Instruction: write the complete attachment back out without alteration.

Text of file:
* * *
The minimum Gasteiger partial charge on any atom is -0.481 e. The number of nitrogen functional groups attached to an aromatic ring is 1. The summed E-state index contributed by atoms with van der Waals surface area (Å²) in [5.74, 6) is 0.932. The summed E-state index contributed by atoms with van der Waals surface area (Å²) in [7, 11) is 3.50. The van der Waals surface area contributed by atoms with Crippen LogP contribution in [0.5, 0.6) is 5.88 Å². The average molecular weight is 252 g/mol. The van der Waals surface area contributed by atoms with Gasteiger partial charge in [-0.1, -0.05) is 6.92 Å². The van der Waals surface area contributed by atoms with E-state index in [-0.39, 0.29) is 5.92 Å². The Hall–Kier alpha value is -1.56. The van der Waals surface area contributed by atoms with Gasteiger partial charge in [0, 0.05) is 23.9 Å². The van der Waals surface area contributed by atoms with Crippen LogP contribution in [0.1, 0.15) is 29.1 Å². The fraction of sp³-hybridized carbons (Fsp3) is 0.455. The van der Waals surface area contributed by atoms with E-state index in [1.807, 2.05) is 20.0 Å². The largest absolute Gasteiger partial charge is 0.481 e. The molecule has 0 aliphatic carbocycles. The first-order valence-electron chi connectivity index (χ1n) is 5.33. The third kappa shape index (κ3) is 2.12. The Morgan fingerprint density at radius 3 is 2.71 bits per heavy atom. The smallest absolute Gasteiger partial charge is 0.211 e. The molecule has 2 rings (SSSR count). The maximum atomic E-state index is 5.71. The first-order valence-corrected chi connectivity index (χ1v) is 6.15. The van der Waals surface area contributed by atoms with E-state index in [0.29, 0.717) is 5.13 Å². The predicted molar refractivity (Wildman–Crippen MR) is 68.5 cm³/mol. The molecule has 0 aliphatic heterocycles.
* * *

The minimum Gasteiger partial charge on any atom is -0.481 e. The number of nitrogen functional groups attached to an aromatic ring is 1. The summed E-state index contributed by atoms with van der Waals surface area (Å²) in [5.74, 6) is 0.932. The summed E-state index contributed by atoms with van der Waals surface area (Å²) in [7, 11) is 3.50. The van der Waals surface area contributed by atoms with Crippen LogP contribution in [0.5, 0.6) is 5.88 Å². The average molecular weight is 252 g/mol. The van der Waals surface area contributed by atoms with Gasteiger partial charge in [-0.1, -0.05) is 6.92 Å². The van der Waals surface area contributed by atoms with E-state index in [-0.39, 0.29) is 5.92 Å². The Hall–Kier alpha value is -1.56. The van der Waals surface area contributed by atoms with Gasteiger partial charge in [0, 0.05) is 23.9 Å². The van der Waals surface area contributed by atoms with Crippen LogP contribution in [0.1, 0.15) is 29.1 Å². The fraction of sp³-hybridized carbons (Fsp3) is 0.455. The van der Waals surface area contributed by atoms with E-state index in [1.807, 2.05) is 20.0 Å². The largest absolute Gasteiger partial charge is 0.481 e. The molecule has 0 aliphatic carbocycles. The first-order valence-electron chi connectivity index (χ1n) is 5.33. The third kappa shape index (κ3) is 2.12. The Morgan fingerprint density at radius 3 is 2.71 bits per heavy atom. The smallest absolute Gasteiger partial charge is 0.211 e. The molecule has 2 rings (SSSR count). The maximum atomic E-state index is 5.71. The first-order valence-corrected chi connectivity index (χ1v) is 6.15. The van der Waals surface area contributed by atoms with E-state index in [0.29, 0.717) is 5.13 Å². The predicted molar refractivity (Wildman–Crippen MR) is 68.5 cm³/mol. The molecule has 0 aliphatic heterocycles.